Also see David's review of An Evening With Sutton Foster
Ain't Misbehavin' makes going to the theater as much fun as misbehavin'.
Ain't Misbehavin', a musical salute to Fats Waller (1904-1943), scratches the surface of his composing brilliance with 32 of his songs. Remember, Waller wrote over 400 songs and 32 songs is only a small fraction of his complete catalogue.
The show is performed by five singers: Rebecca Covington, Angela Grovey, Christopher L. Morgan, Ken Robinson and Aurelia Williams. In addition, a seven-piece orchestra with Darryl G. Ivey (conductor, keyboards and musical director) play a major role in the success of this production.
Emily Beck (scenic designer) has created a workable setting for the performers. The orchestra is center stage and moves upstage and downstage depending on the music. Beck left plenty of room for the athletic dancing, choreographed by Byron Easley (musical staging/ choreographer). Easley moves the performers through dance steps from the Waller-era, yet the dances are new and appropriate for each song.
Austin K. Sanderson (costume designer) has dressed each performer in stage-worthy costumes that move with the dancers and provide support for each character. For example, for the song "Lounging at the Waldorf," each singer is smothered in fur (or fake fur)even the men have elegant fur coats.
Ain't Misbehavin' is another of the shared productions that helps both performers and the production companies. This show was cast in New York City and has had runs in two Arizona cities with the support of the Arizona Theatre Company. Now, it plays in the Cleveland Playhouse through February 21, 2010. Following the Cleveland performances, the company moves to the San Jose Repertory Theatre for another run.
The cast is equally balanced: not a weak link on the team. However, some songs tend to make a performer first among equals. For example, Christopher L. Morgan makes "The Viper's Drag" and "The Reefer Song" erotic high camp. Morgan makes his entrance from the loft of the stage, riding in on a bar and a rope. He is shirtless and flexes his pectoral muscles to the delight of many of the ladies in the audience. The dance is slow, sinuous and sexy. But, Morgan is playing with the audience and Waller's music to the delight of the audience.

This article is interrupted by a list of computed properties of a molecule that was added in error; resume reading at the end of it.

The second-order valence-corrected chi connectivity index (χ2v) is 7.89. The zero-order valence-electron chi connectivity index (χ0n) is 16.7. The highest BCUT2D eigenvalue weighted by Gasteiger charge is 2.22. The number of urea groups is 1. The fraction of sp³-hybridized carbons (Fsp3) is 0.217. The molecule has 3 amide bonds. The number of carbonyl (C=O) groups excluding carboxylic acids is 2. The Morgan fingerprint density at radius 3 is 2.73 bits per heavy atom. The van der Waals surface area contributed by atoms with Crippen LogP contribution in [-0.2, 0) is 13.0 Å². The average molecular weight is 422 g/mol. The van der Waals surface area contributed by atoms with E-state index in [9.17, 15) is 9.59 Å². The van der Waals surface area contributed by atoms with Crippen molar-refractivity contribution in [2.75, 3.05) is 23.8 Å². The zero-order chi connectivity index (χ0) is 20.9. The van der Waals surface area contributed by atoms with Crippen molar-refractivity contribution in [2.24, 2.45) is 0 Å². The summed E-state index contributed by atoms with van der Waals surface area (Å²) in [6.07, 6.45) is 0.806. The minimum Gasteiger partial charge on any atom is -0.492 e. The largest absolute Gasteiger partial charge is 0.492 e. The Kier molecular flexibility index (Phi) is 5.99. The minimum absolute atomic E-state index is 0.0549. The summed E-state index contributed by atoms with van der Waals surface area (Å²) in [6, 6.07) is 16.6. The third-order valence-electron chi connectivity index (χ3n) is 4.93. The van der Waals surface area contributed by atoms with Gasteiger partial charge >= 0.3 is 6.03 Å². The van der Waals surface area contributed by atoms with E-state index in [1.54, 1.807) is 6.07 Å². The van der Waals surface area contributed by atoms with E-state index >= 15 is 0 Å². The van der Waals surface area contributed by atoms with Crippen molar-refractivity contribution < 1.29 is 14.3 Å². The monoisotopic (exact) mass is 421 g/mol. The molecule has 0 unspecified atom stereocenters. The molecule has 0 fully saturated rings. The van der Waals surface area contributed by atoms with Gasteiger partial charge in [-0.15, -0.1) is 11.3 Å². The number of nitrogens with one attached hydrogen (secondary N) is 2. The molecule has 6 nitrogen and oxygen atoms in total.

When Ken Robinson performs a salute to the woman whose ".. Feet's Too Big," he earns plenty of laughs as he sings and dances in rejection.
Angela Grovey and Aurelia Williams make the comic song "Find Out What They Like" a show stopper as they sing in praise of finding what men like and giving it to them. It's naughty, bawdy and excellent stage work.
Rebecca Covington has a strong, pure voice that seems impossible coming from a woman that small. Does she weigh 100 pounds? When she sings "Keepin' Out of Mischief Now," she belts the song to the top balcony.
My favorite song for content and production in the show is "Black and Blue." The five singers sit in chairs facing the audience and do not move. At the end of the song, they continue to sit, frozen in face and body. Even as the audience cheers, the performers still do not move. When the lights goes to black, they regroup for the finale.
Kent Gash (director) does an excellent job helping his cast create characters to sing the Waller favorites. This type of production is difficult for any directorGash had to be faithful to the composer and lyricist, work with the cast, and bring together the production team to create an audience pleasing show. He was faithful to the spirit of Waller's music and that is important.
At the performance I attended, some members of the audience groused because the production was not always faithful to the music of Waller. They forget this is a theatrical production with actors acting the songs. Certainly, we don't have to go far to find others singers doing the same thing with other music (look at what has happened to Rodgers and Hammerstein's songs). This is a theatrical production and the performers play a different character for each song.
And, they do it beautifully. Don't miss Ain't Misbehavin' if you're in the Cleveland area or later in San Jose.
Ain't Misbehavin'at the Bolton Theatre in the Cleveland Play House January 29 - February 21, 2010. Ticket information: 216-795-0000, ext 4.
The next show in Cleveland Play House will be Jane Austen's Emma, February 26 to March 21.
- David Ritchey